It’s coming! We promise! Meanwhile, one more teaser, from our Parisian
correspondent Sumaiya Ahmed. 

I keep thinking about the hot pink curtains Benoite puts up for wintertime, how she changes them to white for spring. The pink matches the flowers on her balcony, the cyclamens I brought her from a marché the other day. The red, mint greens, and creams in the living room chatter with the colors in her paintings on the walls. The white sunlight falls softly on the wooden floors. On days like this, you say the sunlight is “plat” or flat, Benoite tells me and I repeat it, like everything I hear on the streets or on the metro, in whispers to myself, “plat soleil, plat….”   

There is a string of glass beads on every door handle, notes tucked into the edges of a mirror, an evil eye amulet hanging over the toilet paper, a chart tracing the origins of alphabets to ancient Syrian underneath the sink. The apartment is on the fifth floor, sixth to an American, and there is no elevator. On the door outside of the apartment, Benoite has posted a note: “Vous êtes arrivé. C’est bien ici.” You have arrived. It’s good here.   

I am in Lyon for a week on a home stay trip that Columbia’s Reid Hall program organizes to give students a glimpse of French culture outside of Paris, and I don’t want to leave. I want to sit on the steps by the river Rhône and watch skateboarders twist under the brilliant sunlight all day, the waters scintillating. Children will fold paper boats and watch them float at the bottom of the steps, where grey concrete encloses a flat surface of water about one inch deep. On a hot day you can dip your feet. That spot makes me miss Low steps so badly.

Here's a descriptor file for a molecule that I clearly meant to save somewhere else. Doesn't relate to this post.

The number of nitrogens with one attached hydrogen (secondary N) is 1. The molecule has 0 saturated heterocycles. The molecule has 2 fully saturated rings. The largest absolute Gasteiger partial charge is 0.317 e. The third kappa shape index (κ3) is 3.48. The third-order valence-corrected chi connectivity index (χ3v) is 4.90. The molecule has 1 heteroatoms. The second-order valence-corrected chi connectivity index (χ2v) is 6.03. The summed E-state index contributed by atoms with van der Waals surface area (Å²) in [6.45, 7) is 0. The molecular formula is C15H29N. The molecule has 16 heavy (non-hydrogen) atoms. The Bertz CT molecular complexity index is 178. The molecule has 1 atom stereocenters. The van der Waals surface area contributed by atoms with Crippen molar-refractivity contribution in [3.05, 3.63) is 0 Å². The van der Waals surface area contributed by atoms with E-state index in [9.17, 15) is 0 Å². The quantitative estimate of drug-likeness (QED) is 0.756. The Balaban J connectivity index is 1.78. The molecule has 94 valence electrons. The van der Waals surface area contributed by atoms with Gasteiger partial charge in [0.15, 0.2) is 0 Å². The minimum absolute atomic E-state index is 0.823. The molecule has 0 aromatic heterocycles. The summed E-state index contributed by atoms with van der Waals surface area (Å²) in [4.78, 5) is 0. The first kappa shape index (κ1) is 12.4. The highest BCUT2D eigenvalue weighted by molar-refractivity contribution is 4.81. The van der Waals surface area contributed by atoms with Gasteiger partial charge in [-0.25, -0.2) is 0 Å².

It was Benoite who spotted me at Gare de Lyon. She is petite with short, silver blond hair and hazel eyes that droop a little at the sides, wearing a string of silver beads around her neck and earrings to match. She is 59 years old, lives in this apartment in the Algerian quarter of Lyon, a city just two hours south of Paris by le train à grande vitesse. I can still see, looking into this memory seven weeks later, the rural landscapes fleeting outside the windows, me trying to get it down: two lines for a telephone pole, a line for the horizon.   

This has happened many times before. I have to take pictures of the apartment because I fear my memory won’t retain my mental notes, the big blow-up plastic globe in the living room, her lavender soap. I have already forgotten so many of the French words that Benoite taught me.   

The memories that I will no doubt retain are culinary: melon with salt (try it!); her zucchini soup, so creamy; small apples we pick from the countryside, where her daughter Caroline resides; the wine grapes we eat off the vine; slim glasses steaming with thé à la menthe.  In the ten minutes we have to spare before a movie, Benoite makes pasta in cream sauce with salmon from the marché. “We’ll add a little bit of lime juice,” she says. “Though I know not what the cream will say…we’ll see!”   

The Paris I love, the marché along rue Mouffetard, the bread, the butter, is not unique. C’est typique. Lyon, however, Lyon I love in terms of Benoite.